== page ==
As sales of processed foods have started to slow in wealthy parts of the world, the manufacturers of these products have been finding new markets to cater to in developing nations that not long ago only had access to their traditional diets. Pressure to increase sales has led big box food companies like Nestlé to create an industry of door-to-door sales opportunities for people in these parts of the world to sell convenient and inexpensive processed foods to people in their community. These door-to-door delivery programs make cheap food easily accessible in areas that were once plagued by hunger and offer entrepreneurial opportunities to low income communities.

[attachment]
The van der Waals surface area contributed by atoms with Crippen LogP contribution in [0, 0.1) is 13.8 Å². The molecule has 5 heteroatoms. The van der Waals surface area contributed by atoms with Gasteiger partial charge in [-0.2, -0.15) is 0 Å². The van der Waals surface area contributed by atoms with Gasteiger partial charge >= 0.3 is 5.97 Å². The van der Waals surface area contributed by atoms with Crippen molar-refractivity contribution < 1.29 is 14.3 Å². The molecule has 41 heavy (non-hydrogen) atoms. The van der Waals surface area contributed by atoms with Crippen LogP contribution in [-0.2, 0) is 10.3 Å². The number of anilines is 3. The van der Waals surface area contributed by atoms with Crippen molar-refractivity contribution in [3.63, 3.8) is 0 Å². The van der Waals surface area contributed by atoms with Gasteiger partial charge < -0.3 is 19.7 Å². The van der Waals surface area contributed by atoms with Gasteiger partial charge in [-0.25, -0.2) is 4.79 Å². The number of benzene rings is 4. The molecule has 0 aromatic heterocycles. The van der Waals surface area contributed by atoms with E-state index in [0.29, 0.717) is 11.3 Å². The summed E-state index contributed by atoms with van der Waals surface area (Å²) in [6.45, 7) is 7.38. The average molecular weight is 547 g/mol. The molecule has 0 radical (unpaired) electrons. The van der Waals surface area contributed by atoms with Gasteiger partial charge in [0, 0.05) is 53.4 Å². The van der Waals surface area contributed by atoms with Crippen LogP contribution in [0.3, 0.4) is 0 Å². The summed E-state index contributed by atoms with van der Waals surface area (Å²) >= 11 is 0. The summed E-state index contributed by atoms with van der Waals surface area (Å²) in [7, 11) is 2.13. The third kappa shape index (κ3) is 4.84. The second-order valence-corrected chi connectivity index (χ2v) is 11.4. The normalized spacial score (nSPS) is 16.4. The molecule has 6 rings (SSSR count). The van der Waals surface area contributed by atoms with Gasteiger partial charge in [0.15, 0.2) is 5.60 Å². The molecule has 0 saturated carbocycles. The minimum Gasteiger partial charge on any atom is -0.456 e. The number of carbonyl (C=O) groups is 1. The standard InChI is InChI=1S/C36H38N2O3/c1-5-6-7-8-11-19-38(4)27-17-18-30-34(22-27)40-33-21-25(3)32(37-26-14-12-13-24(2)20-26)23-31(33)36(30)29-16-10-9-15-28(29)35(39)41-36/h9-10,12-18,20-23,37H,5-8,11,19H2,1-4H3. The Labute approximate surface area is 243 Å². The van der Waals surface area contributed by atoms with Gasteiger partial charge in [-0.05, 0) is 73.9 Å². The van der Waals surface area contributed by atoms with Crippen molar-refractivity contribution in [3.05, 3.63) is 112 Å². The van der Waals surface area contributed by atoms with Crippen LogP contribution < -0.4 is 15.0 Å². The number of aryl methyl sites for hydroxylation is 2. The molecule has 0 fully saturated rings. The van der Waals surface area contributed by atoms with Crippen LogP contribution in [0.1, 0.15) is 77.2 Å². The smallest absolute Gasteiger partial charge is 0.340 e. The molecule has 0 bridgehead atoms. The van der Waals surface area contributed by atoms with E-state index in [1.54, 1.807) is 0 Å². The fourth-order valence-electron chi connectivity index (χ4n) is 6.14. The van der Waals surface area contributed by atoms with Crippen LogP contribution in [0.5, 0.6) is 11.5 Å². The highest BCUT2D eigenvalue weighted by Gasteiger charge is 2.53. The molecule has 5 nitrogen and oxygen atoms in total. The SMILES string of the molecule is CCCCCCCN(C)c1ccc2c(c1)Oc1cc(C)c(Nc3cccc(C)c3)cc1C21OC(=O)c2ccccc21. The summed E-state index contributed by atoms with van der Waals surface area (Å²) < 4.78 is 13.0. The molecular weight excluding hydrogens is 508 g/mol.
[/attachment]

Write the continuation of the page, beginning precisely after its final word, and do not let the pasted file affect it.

This change seems excellent on the surface but in reality has led to a bizarre epidemic of once-healthy populations now struggling with both obesity and undernourishment. The percentage of overweight people in Brazil, a part of the world where these direct sales are highly prevalent, has tripled in the last ten years. This article published by The New York Times sheds light on how junk food found its way into more isolated parts of the globe and goes on to explain the economic complications that would result in trying to reduce or eliminate access to these products that whole populations are now reliant on.